Besne Ceylan’s adventure in fashion industry has just begun. She says: “It never seemed too far or impossible. It was like God had my dream on a rope, he put it right in front of me, it seemed so close to me but each time I reached out for it, he pulled the string.  Each pull of that string caused me to move a little further, I wasn't ready to have it yet.  He wanted me to work my way to the next step, keeping my dream in sight each step of the way,”

Ceylan showcased her collection in February in Manhattan. U.S. is a big market but she says that she won't be stopping there.  “I will be targeting Turkey and Sweden as well. I will be promoting my line everyday from the moment I wake up to the time I lay my head,” Ceylan says. Young designer answered TurkofAmerica’s questions.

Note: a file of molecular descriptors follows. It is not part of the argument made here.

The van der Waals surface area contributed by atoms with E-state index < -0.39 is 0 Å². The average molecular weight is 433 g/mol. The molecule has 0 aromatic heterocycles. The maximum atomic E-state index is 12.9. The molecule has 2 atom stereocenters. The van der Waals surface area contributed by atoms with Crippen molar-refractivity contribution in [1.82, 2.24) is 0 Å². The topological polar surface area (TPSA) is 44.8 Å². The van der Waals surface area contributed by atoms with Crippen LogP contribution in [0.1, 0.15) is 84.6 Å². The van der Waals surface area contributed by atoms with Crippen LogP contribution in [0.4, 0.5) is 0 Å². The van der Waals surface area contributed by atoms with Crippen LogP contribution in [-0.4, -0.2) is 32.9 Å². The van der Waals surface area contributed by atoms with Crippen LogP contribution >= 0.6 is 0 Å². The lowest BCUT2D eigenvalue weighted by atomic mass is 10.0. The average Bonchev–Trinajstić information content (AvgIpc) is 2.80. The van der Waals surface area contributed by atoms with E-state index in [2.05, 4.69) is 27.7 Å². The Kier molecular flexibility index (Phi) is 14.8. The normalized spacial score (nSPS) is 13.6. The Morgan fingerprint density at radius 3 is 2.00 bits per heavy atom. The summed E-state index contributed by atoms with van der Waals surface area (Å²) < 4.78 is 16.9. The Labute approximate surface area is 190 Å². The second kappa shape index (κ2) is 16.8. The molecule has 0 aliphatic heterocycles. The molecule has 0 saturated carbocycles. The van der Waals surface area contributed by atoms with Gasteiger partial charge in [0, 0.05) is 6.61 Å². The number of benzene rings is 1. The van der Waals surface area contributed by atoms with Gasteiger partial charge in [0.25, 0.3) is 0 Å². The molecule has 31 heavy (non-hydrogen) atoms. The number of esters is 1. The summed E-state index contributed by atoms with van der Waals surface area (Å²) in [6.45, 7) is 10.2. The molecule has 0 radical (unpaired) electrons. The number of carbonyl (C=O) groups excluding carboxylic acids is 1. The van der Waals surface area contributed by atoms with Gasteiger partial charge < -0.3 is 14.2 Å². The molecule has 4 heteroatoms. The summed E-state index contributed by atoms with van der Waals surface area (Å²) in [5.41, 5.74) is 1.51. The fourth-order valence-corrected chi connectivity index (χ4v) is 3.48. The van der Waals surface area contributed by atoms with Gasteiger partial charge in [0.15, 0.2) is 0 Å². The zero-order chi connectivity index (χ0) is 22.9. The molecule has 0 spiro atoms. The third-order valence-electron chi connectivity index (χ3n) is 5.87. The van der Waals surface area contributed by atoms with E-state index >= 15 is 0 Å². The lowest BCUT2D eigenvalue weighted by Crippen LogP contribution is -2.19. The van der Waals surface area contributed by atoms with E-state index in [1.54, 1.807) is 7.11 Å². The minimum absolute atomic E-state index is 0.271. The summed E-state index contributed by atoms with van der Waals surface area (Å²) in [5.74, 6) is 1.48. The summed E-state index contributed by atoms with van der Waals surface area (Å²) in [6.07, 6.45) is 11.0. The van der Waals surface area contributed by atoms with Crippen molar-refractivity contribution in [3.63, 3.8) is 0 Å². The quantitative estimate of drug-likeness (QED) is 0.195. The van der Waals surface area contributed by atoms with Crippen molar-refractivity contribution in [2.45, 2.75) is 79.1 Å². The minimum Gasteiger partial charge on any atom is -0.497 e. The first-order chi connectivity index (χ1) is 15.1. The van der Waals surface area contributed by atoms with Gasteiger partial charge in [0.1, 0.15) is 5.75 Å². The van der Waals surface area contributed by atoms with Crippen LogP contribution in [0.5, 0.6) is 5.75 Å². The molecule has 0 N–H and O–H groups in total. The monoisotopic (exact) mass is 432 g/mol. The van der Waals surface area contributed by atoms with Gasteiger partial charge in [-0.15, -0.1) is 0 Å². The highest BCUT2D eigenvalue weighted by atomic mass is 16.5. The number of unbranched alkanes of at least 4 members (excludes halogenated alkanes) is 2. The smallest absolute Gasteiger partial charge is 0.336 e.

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Besne Ceylan is on stage with one her models.(at right)


When did you graduate? What was your dream when you started to the school?
I can't say I graduated.  I didn't receive a diploma because I didn't follow the school curriculum.  Once again, my hard headedness.  I didn't feel it was necessary to take certain classes they required to get a fashion design diploma.  I was interested in getting the basic training from school and anxious to get real world experience as soon as possible.